The Court of Appeal replaced the sentence of detention for life for attempted murder, imposed on a 16 year old, with a hospital and restriction order under sections 37 and 41 of the Mental Health Act 1983 after hearing fresh evidence that, at the time of the offence the offender had been suffering from Autistic Spectrum Disorder.
The appellant was convicted of the attempted murder of a 12-year-old girl. The pre-sentence report indicated that the appellant might have an emerging psychopathic disorder, but no evidence was found of mental illness or traits sufficient to meet the diagnostic criteria for autistic spectrum disorder (ASD). No submissions were made in relation to a hospital order before the sentencing judge and he was sentenced to detention for life with a minimum term of seven years and an indefinite restraining order. He initially, and unsuccessfully, appealed this sentence.
Post-sentence the appellant’s mental health deteriorated and he was transferred to a secure hospital and diagnosed with ASD. It was said that the failure to reach that diagnosis earlier was due to the unavailability of the full history. The joint experts concluded that there was a direct causal link between the ASD and the offence, although ASD was not the sole cause, and that the appellant required hospital treatment.
The Court of Appeal found that it was in the interests of justice to admit this fresh evidence in the appeal and there was a reasonable explanation for the failure to adduce before the sentencing judge.
In considering whether to replace the sentence the court considered that the appellant’s offending was significantly, although not wholly, attributable to the ASD. The level of his culpability was not as high as the sentencing judge had found, but he did retain a significant level of responsibility for his actions. The court found that the crime was premeditated and called for punishment even with his young age suffering from a mental disorder, however consideration was also given to the fact that he had served almost the whole of the minimum term and therefore effectively fulfilled the punishment element of his sentence.
Expert evidence confirmed that treatment was available but that there was no cure for his ASD. It was acknowledged that the appellant will likely always present a risk to the public and could receive medical treatment in prison. However, once released from hospital the s.37 and s.41 regime would result in better monitoring and increase the prospect of an early identification of a potential increase in risk.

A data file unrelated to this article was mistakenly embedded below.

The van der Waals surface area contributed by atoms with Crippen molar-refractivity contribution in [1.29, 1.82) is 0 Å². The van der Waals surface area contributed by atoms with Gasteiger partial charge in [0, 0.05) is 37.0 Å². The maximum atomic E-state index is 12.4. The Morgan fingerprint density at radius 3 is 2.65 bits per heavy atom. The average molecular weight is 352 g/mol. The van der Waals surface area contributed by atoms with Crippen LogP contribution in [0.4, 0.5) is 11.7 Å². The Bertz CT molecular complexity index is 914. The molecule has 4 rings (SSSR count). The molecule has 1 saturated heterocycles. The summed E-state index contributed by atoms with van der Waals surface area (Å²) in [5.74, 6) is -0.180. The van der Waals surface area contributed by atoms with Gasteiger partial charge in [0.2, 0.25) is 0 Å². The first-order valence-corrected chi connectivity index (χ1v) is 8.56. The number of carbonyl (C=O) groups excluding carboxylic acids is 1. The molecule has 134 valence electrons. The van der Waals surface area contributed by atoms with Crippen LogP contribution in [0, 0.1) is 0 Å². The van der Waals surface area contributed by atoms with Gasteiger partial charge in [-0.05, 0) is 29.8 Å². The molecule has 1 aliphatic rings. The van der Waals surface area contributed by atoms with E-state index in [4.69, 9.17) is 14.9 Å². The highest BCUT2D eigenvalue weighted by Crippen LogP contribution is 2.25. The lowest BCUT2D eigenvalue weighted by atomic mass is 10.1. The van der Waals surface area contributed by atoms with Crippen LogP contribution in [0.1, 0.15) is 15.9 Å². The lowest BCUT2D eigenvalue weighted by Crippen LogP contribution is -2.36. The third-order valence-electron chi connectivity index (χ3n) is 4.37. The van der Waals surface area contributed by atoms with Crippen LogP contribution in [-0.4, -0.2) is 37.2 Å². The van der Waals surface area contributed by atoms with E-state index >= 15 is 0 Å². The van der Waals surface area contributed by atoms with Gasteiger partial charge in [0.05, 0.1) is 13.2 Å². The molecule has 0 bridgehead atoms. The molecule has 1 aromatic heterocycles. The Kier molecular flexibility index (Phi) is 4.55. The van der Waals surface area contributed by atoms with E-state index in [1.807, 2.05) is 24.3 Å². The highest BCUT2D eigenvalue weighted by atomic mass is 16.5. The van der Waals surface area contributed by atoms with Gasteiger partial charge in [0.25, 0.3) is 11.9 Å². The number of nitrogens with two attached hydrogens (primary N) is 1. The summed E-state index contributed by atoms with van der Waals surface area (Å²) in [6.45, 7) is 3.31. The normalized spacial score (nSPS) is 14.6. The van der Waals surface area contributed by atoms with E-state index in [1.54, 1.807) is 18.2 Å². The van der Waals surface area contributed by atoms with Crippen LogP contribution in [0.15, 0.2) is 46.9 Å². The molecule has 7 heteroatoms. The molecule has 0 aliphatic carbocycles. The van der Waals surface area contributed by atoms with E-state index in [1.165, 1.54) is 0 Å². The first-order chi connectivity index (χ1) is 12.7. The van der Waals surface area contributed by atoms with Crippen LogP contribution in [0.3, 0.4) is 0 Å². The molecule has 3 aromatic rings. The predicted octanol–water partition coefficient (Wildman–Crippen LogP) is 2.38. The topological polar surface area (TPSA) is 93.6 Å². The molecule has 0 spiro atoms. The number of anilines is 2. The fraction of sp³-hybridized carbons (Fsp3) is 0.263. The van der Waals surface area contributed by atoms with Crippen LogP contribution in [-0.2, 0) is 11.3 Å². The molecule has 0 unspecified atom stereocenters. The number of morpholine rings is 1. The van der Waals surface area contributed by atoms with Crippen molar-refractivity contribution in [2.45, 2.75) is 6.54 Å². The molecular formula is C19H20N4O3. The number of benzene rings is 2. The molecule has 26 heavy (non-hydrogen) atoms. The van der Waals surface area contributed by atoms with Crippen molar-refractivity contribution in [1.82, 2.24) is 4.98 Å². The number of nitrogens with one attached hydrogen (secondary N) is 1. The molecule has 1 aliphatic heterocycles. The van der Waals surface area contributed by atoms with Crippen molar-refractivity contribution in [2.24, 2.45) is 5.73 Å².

The principal risk against which it was necessary to guard was the risk of further violent behaviour linked to the ASD. The court found that the public interest was best served by his continuing to receive expert treatment to reduce that risk and that Orders under s.37 and s.41 offered the greater prospect of managing C’s return to the community, and such orders were substituted for the sentence of detention for life.
This case is an important reminder of how vigilant practitioners and medical experts should be in identifying and assessing potential mental health disorders in young people and doing so at the earliest opportunity.
Nevertheless, often mental health indications are not apparent, and this is also a realistic reminder that when young people are still developing and changing such issues can be even harder to recognise. It is therefore important to act expeditiously once such indicators are visible and all possible avenues in and away from the criminal justice should be explored, even if like here, avenues of appeal had already been tried.
If a young person does suffer with a mental health disorder then it is important to obtain evidence of:
- The extent the offending was linked to the disorder
- The extent it reduces the young person’s culpability
- The extent the disorder can be treated, ‘cured’ or managed and the extent this is possible in detention and/or the community
The court’s emphasis on public protection also illustrates the importance of presenting detailed evidence from clinicians as to the practical realities of the way an appellant will be managed under the different pathways, and how that relates to the nature of a particular appellant’s risk.
This judgment was the first successful appeal for an appellant with ASD absent of any other mental health disorders. This is encouraging as courts have previously been slow to extend mental health pathways to those was developmental disabilities (including learning disabilities).
For a more detailed analysis of the case see Doughty Street Chambers’ Criminal Appeals Bulletin, Issue 45.
Written by Hannah Williams (Barrister) in collaboration with the Youth Justice Legal Centre.